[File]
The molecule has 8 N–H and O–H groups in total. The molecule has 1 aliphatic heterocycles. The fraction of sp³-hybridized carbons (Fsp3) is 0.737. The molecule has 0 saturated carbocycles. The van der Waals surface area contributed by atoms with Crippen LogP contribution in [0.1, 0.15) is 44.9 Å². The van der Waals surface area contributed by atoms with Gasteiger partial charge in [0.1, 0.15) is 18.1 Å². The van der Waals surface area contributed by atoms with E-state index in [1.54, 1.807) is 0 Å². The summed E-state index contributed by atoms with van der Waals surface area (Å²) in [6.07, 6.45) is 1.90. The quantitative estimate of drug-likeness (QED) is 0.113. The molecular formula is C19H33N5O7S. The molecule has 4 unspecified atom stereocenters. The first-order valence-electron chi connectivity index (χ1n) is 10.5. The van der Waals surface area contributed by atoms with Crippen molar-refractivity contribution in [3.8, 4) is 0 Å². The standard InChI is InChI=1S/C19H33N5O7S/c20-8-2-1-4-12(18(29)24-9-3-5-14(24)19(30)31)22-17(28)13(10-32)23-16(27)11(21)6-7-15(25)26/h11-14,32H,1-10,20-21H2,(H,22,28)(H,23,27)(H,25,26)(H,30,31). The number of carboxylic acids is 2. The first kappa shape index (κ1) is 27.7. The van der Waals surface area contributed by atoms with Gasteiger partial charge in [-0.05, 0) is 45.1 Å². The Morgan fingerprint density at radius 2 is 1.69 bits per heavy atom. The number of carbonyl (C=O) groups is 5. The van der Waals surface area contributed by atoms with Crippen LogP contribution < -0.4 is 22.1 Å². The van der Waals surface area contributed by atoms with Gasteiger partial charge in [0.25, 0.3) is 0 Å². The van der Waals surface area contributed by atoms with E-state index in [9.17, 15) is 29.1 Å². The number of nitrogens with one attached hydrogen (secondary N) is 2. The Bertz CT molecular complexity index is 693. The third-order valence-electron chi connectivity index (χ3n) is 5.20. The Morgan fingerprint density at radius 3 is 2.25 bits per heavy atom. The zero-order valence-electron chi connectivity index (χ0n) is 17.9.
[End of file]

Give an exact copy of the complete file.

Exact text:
The molecule has 8 N–H and O–H groups in total. The molecule has 1 aliphatic heterocycles. The fraction of sp³-hybridized carbons (Fsp3) is 0.737. The molecule has 0 saturated carbocycles. The van der Waals surface area contributed by atoms with Crippen LogP contribution in [0.1, 0.15) is 44.9 Å². The van der Waals surface area contributed by atoms with Gasteiger partial charge in [0.1, 0.15) is 18.1 Å². The van der Waals surface area contributed by atoms with E-state index in [1.54, 1.807) is 0 Å². The summed E-state index contributed by atoms with van der Waals surface area (Å²) in [6.07, 6.45) is 1.90. The quantitative estimate of drug-likeness (QED) is 0.113. The molecular formula is C19H33N5O7S. The molecule has 4 unspecified atom stereocenters. The first-order valence-electron chi connectivity index (χ1n) is 10.5. The van der Waals surface area contributed by atoms with Crippen molar-refractivity contribution in [3.8, 4) is 0 Å². The standard InChI is InChI=1S/C19H33N5O7S/c20-8-2-1-4-12(18(29)24-9-3-5-14(24)19(30)31)22-17(28)13(10-32)23-16(27)11(21)6-7-15(25)26/h11-14,32H,1-10,20-21H2,(H,22,28)(H,23,27)(H,25,26)(H,30,31). The number of carboxylic acids is 2. The first kappa shape index (κ1) is 27.7. The van der Waals surface area contributed by atoms with Gasteiger partial charge in [-0.05, 0) is 45.1 Å². The Morgan fingerprint density at radius 2 is 1.69 bits per heavy atom. The number of carbonyl (C=O) groups is 5. The van der Waals surface area contributed by atoms with Crippen LogP contribution < -0.4 is 22.1 Å². The van der Waals surface area contributed by atoms with Gasteiger partial charge in [0.25, 0.3) is 0 Å². The van der Waals surface area contributed by atoms with E-state index in [9.17, 15) is 29.1 Å². The number of nitrogens with one attached hydrogen (secondary N) is 2. The Bertz CT molecular complexity index is 693. The third-order valence-electron chi connectivity index (χ3n) is 5.20. The Morgan fingerprint density at radius 3 is 2.25 bits per heavy atom. The zero-order valence-electron chi connectivity index (χ0n) is 17.9.